• I think, actually, their initial prototypes suffered from propellant packing issues.

        • Jay

          Wrong on all accounts

        • Erm… I didn’t say that plastic-cased ammo was heavier than normal ammunition.

    • LilWolfy

      It’s about half the weight of the PKM, with balanced recoil, and ammo that is 40% lighter than existing M855 linked.

      Win, win, win, with serious overmatch on several levels, especially when you load it with the M855A1 projectile.

  • Luis Cabrera

    You’ll need to have passed the LSAT to afford a semi-auto version (if one ever happens)

  • Lance

    Dont trust this plastic telescoping cases. Too many moving parts and items too much to go wrong in dirty and gritty combat.

    • LilWolfy

      LSAT MTBF is about twice as high as the PIP M249 according to 11B’s who spent 2 years in the test program for this at Benning and Ft. Richardson. It’s way more reliable than the SAW, and 9.4lbs versus 17lbs. It’s also easier to shoot with than an M4 when looking at recoil and hit probability because of the recoil system.

      The SAW was always a problem for us in the Infantry Squad and Platoon in terms of malfunctions and maintenance, from operator level to higher where armorers pass the breakages off to Brigade-tiered maintenance.

      This program is actually addressing one of the main weak points in US small arms, and from everything I’m hearing from actual Joes in the testing, they love it, can’t wait to see the SAW kicked to the curb finally.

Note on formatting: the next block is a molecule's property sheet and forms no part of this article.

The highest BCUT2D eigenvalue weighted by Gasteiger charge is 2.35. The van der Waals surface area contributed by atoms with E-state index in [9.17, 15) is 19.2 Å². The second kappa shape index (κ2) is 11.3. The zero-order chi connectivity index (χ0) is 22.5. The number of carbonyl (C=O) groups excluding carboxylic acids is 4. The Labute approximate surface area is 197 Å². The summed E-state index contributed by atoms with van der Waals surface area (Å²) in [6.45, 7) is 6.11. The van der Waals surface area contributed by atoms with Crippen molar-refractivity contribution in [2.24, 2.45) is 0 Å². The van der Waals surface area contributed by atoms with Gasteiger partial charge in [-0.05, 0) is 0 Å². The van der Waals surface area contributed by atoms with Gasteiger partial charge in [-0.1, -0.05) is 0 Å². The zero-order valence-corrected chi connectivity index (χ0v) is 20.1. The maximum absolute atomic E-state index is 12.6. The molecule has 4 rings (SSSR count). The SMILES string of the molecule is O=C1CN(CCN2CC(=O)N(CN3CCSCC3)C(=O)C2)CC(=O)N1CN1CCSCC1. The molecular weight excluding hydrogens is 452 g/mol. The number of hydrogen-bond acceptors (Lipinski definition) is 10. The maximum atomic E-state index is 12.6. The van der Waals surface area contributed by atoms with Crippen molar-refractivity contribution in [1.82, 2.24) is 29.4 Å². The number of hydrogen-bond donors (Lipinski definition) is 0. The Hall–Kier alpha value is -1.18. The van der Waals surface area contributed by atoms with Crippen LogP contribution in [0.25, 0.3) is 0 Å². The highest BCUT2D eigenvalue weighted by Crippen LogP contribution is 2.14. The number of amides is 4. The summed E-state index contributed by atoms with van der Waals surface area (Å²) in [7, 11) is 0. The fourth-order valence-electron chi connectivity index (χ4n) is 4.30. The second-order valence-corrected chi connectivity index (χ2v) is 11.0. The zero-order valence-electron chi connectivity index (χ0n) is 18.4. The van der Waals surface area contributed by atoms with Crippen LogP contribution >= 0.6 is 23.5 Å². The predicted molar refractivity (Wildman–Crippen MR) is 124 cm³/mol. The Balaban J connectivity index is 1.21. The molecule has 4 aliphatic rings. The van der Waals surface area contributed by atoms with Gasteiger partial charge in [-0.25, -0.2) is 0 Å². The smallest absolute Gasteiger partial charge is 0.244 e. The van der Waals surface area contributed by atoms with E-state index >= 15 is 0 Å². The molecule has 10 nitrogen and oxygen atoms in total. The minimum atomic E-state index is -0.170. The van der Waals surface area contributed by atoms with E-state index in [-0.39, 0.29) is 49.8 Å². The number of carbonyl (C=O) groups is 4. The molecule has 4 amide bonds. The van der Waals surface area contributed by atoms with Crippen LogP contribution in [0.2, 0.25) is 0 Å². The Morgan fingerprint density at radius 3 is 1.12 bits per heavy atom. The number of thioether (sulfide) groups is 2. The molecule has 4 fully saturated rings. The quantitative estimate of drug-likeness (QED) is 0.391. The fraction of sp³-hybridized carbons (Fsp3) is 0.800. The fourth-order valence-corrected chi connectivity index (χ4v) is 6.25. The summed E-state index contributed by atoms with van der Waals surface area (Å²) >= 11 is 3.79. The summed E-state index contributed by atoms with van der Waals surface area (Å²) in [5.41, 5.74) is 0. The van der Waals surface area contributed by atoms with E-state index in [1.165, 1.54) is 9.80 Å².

• That’s certainly true, but that doesn’t imply there are no technical challenges facing the LSAT MG. Let’s not repeat McNamara’s mistake with the AR-15 and act like it’s a totally battle-ready off-the-shelf option. IIRC even the old LSAT PM characterized the technology at TRL 7.

  • Should have expected all the jerking over 6.5mm caliber. Everyone thinks it’s on the horizon for LSAT, which is funny because I’ve never seen a 6.5mm LSAT round, ever, despite 7.62mm ammunition existing

    As far as I know, the only reason that idea has been mentioned by the LSAT team was in the program’s “Epilogue”.

    • The 6.5mm CT cartridge can be seen mentioned on the display behind Kori Phillips at Picatinny’s recent media day.

  • John

    The solution seems to be make plastic instead of brass bullet cases.

  • kev

    I have high hopes for this technology, while its still a bit off and the finished products will probably look nothing like the prototypes the technology and methods will and are finding their way into next generation ammunition with the marines already testing polymer cased conventional 50bmg and 300winmag rounds with metal bases and primers. However i think it will have to be a somewhat private endeavor as the U.S. Government is more keen on spending on planes and other contraptions all in all long live the LSAT and whatever it will be.

  • Hoookay, that is news. Interesting, though, I hadn’t noticed it. Gotta be wrong sometimes. I do get to say that I still haven’t seen a 6.5mm CTA round, though, ;P

    I want to see a whole lot more data on the feasibility of a 6.5mm round to fill both roles than is currently publicly available, because holy cow could that turn into a bean counter fiasco.